April 29, 2021
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Changes to the IREX Requirement for BVLOS Operations

Changes to the IREX requirement for BVLOS operations exemption instrument

CASA EX67/20 — Remotely Piloted Aircraft Operations Beyond Visual Line of Sight Instrument 2020 enables unqualified BVLOS operators of RPAs to continue to operate BVLOS with one qualified pilot to supervise one or more pilots who are not yet qualified in respect of BVLOS operations, subject to certain conditions. The current exemption expires 30th April 2021.

 The instrument that replaces this exemption (EX 46/21) will continue to allow BVLOS operations under supervision but will no longer require EVLOS Class 1 operations to be supervised by BVLOS qualified pilots (that is remote pilots holding an IREX).

Beyond Visual Line of Sight Qualifications

 Under CASA’s regulations (CASR 101.073 (3)) RPAs must be operated within the visual line of sight of the person operating the aircraft. This means that the remote pilot must be able to continually see, orient and navigate the aircraft to meet both collision avoidance responsibilities and the required separation standard.  This can be achieved with vision correction lenses, but without the use of binoculars, a telescope or other similar devices.

In order to operate beyond visual line of sight the pilot must have passed one of the following examinations (CASR 101.300 (4) (a)):

(a)        an aeronautical knowledge examination (within the meaning of Part 61 of CASR) for the grant of an instrument rating under Part 61 of CASR;

(b)        an aviation licence theory examination before 1 September 2014 that is taken to be an equivalent examination;

(c)        an examination approved by CASA.

What is EVLOS Class 1?

 EVLOS is where the RPA is flown beyond the pilot’s visual line of sight but at least one visual observer is VLOS with the RPA or knows the exact location of the RPA. Essentially, the observer must be able to clear the air and ground environment around the RPA so careful selection of the observer’s location is critical in the planning of any EVLOS operation. Unlike VLOS requirements (CASR101.073(3)) the observer can use devices such as binoculars to observe the operating area but must not use these devices as the primary means of keeping the surrounding airspace and ground insight.

 CASA has divided EVLOS operations into 2 classes:

 Class 1 is where the pilot and visual observer are at the same location. This allows the pilot to use a first-person view (FPV) system to more accurately fly the RPA while a visual observer clears the operating air and ground environments. An FPV system reduces the visual cues and restricts the user’s peripheral vision so for these reasons they cannot be used by the observer or in place of an observer. As the pilot and visual observer are standing next to one another the increase in planning and operating workload should be easily manageable. Communication between the operating crew is not reliant on any communication system as it must be verbal, and they can both view a common display so knowing the exact location of the RPA is uncomplicated. In the event of a fault with the RPA, it should be possible to quickly bring the RPA back into VLOS operations. Hence class 1 is a great introduction into EVLOS operations and will significantly extend the range of operations depending on the operating location characteristics. Class 1 operations would not be suitable where the observer’s view of the ground environment is blocked by buildings, trees or other features.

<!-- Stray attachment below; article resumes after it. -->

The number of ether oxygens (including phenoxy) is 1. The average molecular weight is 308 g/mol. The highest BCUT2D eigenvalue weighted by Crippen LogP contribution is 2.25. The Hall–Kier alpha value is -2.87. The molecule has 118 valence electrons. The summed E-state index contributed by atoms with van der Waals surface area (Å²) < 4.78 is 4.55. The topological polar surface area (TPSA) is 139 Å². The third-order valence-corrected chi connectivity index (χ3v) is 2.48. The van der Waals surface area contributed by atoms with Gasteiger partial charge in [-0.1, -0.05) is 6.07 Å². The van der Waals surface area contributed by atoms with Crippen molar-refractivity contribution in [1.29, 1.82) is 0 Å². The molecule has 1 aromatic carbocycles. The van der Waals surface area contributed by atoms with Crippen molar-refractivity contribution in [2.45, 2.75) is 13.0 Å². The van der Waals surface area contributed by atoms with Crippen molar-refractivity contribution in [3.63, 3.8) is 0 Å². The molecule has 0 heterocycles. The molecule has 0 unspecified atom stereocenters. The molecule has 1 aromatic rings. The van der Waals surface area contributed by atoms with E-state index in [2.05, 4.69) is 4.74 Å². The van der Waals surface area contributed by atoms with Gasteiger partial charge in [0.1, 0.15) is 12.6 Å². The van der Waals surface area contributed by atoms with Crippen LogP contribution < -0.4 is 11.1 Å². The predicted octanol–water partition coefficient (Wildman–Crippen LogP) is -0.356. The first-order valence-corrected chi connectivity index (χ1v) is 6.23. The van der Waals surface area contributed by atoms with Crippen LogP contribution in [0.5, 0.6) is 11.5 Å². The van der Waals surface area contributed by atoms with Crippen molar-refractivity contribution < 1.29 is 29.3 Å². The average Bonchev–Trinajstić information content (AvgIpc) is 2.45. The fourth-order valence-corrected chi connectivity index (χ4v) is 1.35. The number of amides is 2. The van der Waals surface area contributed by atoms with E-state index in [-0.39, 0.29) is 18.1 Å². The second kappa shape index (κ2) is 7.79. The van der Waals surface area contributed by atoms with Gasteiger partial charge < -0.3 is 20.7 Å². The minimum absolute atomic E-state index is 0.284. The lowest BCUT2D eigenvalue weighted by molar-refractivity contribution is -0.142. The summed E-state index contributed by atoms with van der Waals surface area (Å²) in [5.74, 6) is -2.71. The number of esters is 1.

Class 2 is where the pilot and visual observer are in different locations. This allows the RPA to be flown at much greater distances from the pilot as multiple observers can be used and for a highly proficient crew, the RPA could even be landed at a location a significant distance from the pilot. It also allows greater flexibility over the observer location so making it easier to position the observer where their view is not obstructed by buildings, trees, etc.

 Class 2 operations will still require pilots or supervising pilots to hold an IREX.

The replacement exemption still allows BVLOS operations to be conducted under a qualified supervising pilot (for example holds an IREX).  This means that not every pilot is required to hold a BVLOS qualification.

To view the new exemption instrument in the Federal Register click here.

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